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Monthly Archives

October 2021

EPA Eyes New Rules For PFAS in Waste

By PFAS in the news

EPA today announced plans to clamp down on ‘forever chemicals’ in solid waste with two separate rulemakings, a major move with significant implications for industry.

The new rules are the latest in a string of developments from the agency for addressing per- and polyfluoroalkyl substances (PFAS), which have been linked to cancer and are known as forever chemicals because they are so persistent.

Administrator Michael Regan said EPA will partially grant a petition from New Mexico Gov. Michelle Lujan Grisham (D) requesting that the agency tackle PFAS contamination under the Resource Conservation and Recovery Act. That petition asked the agency to identify them as hazardous waste — either individually or as a class — under the RCRA statute. Read more…

Revealed: More Than 120,000 US Sites Feared To Handle Harmful PFAS ‘Forever’ Chemicals

By PFAS in the news

The US Environmental Protection Agency (EPA) has identified more than 120,000 locations around the US where people may be exposed to a class of toxic ‘forever chemicals’ associated with various cancers and other health problems that is a frightening tally four times larger than previously reported, according to data obtained by the Guardian.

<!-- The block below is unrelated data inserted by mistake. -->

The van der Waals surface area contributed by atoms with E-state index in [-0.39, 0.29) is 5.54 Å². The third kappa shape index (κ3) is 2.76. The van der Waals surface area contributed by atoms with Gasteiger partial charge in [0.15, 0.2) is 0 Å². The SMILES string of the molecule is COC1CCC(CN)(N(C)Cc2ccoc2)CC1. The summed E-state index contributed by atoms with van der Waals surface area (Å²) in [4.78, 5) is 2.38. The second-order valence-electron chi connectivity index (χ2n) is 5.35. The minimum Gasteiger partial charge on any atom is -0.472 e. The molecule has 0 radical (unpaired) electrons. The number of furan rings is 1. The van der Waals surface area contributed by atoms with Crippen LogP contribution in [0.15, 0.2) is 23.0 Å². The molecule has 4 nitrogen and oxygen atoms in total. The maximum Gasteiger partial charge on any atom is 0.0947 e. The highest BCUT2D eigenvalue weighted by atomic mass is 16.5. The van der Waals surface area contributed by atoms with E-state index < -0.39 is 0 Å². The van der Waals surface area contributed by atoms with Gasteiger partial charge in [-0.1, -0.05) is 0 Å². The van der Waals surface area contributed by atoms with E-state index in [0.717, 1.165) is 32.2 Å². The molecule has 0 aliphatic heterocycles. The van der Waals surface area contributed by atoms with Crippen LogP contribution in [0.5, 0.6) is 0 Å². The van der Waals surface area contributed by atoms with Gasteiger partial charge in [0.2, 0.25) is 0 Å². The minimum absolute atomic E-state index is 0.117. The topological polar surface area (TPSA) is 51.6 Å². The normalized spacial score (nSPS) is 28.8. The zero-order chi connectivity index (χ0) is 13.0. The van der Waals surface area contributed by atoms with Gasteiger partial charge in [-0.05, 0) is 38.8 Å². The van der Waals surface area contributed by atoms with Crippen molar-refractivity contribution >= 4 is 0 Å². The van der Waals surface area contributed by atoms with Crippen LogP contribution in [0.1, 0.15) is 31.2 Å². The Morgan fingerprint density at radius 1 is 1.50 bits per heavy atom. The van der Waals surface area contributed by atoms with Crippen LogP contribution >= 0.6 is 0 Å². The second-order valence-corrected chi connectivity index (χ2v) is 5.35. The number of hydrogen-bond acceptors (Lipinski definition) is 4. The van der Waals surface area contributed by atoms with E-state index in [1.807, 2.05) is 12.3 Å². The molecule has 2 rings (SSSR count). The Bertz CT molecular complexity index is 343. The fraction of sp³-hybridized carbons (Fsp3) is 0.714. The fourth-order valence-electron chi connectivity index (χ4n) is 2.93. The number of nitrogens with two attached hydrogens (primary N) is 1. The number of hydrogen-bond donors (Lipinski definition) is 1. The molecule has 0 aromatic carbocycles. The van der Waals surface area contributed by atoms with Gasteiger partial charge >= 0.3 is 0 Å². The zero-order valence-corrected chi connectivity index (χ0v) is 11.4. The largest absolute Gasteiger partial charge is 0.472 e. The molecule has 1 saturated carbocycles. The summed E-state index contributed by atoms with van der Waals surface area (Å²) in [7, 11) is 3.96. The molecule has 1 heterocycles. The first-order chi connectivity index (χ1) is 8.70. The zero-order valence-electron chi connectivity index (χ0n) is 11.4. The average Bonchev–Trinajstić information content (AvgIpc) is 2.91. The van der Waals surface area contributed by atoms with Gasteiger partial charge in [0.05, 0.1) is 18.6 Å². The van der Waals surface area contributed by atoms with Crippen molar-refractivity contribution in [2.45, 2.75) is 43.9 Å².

The list of facilities makes it clear that virtually no part of America appears free from the potential risk of air and water contamination with the chemicals known as per- and polyfluoroalkyl substances (PFAS).

Colorado tops the EPA list with an estimated 21,400 facilities, followed by California’s 13,000 sites and Oklahoma with just under 12,000. The facilities on the list represent dozens of industrial sectors, including oil and gas work, mining, chemical manufacturing, plastics, waste management and landfill operations. Airports, fire training facilities and some military-related sites are also included. Read more…

Biden Administration Plans New Regulations for Toxic ‘Forever Chemicals’

By PFAS in the news

The Biden administration on Monday said it would require chemical manufacturers to test and publicly report the amount of a family of chemicals known as PFAS that is contained in household items like tape, nonstick pans and stain-resistant furniture, the first step toward reducing their presence in drinking water.

Perfluoroalkyl and polyfluoroalkyl compounds, or PFAS refers to more than 4,000 man-made chemicals that are often called ‘forever chemicals’ because they don’t break down in the environment. Exposure to the chemicals has been linked to certain cancers, weakened immunity, thyroid disease, and other health effects.

Michael S. Regan, the administrator of the Environmental Protection Agency, said in an interview that regulating PFAS has been one of his priorities. He previously served as the top environmental regulator in North Carolina where startlingly high concentrations of the chemicals were found in several sources of public drinking water. Read more…